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Coumarins from carcinogenic phenol: synthesis, characterization, in silico, biosafety, anticancer, antioxidant, and anti-inflammatory assessments

Yasser Fakri Mustafa

Department of Pharmaceutical Chemistry, College of Pharmacy, University of Mosul, Mosul, Iraq



Received: 28 July 2023  Accepted: 19 September 2023


Since 1947, a sterically hindered phenol named 3-(tert-butyl)-4-methoxyphenol, abbreviated here as 3-tBMP, has been widely used as a powerful preservative antioxidant for food, petrochemical, and pharmaceutical packaging. Then, the NIH considered 3-tBMP a human carcinogen based on animal experiments. This work aimed to transform this carcinogen into biosafe, biologically active coumarins using Pechmann condensation and thionyl chloride-promoted reactions. The molecular frameworks of the synthetic coumarins (CBMPa-CBMPd) were confirmed by various spectral detected instruments, including FTIR, 1H-NMR, and 13C-NMR. The in silico variables, biosafety, anticancer, antioxidant, and anti-inflammatory assessments regarding these coumarins are determined using two web-mediated free programs, two normal bacteriomers, three non-malignant cellular populations, six malignant ones, two phenotypes of free radicals, and three inflammation-mediated enzymes. The results showed that the synthetic coumarins, in particular CBMPa, showed good physicochemical and drug similarity properties in the computerized analysis. Additionally, despite the high concentrations used, the coumarins displayed biosafety profiles toward the normal bacteriomers and non-malignant cellular populations used. The constructed coumarins also displayed undetected anti-inflammatory traits along with potent antioxidant and anticancer attributes. Based on these findings, the author came to the conclusion that the carcinogenic phenol used in the experiment was converted into a biosafe antioxidant and anticancer agent with no discernible negative effects on the development of normal microbiota and healthy cellular populations. As a result, the coumarin backbone can act as a promising transformer of other phenols that cause malignancies.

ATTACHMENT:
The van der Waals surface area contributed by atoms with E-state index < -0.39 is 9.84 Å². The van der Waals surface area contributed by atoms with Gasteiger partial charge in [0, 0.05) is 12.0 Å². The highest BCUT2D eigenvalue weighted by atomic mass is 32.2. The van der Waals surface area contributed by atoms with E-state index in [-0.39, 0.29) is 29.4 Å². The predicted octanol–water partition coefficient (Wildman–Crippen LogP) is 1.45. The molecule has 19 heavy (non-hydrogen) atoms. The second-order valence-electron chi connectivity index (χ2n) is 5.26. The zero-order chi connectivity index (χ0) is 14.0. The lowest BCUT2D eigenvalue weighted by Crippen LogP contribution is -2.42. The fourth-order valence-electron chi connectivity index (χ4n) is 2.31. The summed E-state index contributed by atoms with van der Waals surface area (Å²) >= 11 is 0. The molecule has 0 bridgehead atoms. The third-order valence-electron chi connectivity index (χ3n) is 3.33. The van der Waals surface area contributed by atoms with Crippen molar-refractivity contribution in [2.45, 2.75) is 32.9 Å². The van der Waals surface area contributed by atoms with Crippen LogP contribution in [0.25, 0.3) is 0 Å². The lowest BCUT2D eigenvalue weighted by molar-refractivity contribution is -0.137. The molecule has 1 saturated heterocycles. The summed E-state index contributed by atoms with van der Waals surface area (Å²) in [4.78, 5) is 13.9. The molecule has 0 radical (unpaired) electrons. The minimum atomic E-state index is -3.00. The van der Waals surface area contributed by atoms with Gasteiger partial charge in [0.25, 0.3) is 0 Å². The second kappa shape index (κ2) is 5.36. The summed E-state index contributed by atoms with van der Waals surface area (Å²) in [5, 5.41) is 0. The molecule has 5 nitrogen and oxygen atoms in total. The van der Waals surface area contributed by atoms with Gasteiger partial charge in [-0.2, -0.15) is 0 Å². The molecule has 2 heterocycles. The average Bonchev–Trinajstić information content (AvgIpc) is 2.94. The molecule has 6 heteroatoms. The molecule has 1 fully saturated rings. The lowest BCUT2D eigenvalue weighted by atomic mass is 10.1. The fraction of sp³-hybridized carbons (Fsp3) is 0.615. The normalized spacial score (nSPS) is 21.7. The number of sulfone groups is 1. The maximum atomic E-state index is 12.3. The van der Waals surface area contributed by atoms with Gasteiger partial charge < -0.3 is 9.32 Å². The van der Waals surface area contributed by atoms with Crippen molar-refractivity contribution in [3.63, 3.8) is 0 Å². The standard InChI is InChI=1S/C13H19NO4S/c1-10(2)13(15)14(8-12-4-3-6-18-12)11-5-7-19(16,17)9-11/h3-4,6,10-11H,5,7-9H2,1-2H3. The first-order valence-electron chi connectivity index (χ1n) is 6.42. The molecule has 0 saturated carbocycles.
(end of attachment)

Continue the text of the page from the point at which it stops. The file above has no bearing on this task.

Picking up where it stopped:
Keywords: Anti-inflammatory; Antioxidant; Biosafety; Carcinogenic phenol; Coumarin

Full paper is available at

DOI: 10.1007/s11696-023-03105-7


Chemical Papers 78 (1) 493–504 (2024)

Wednesday, June 19, 2024

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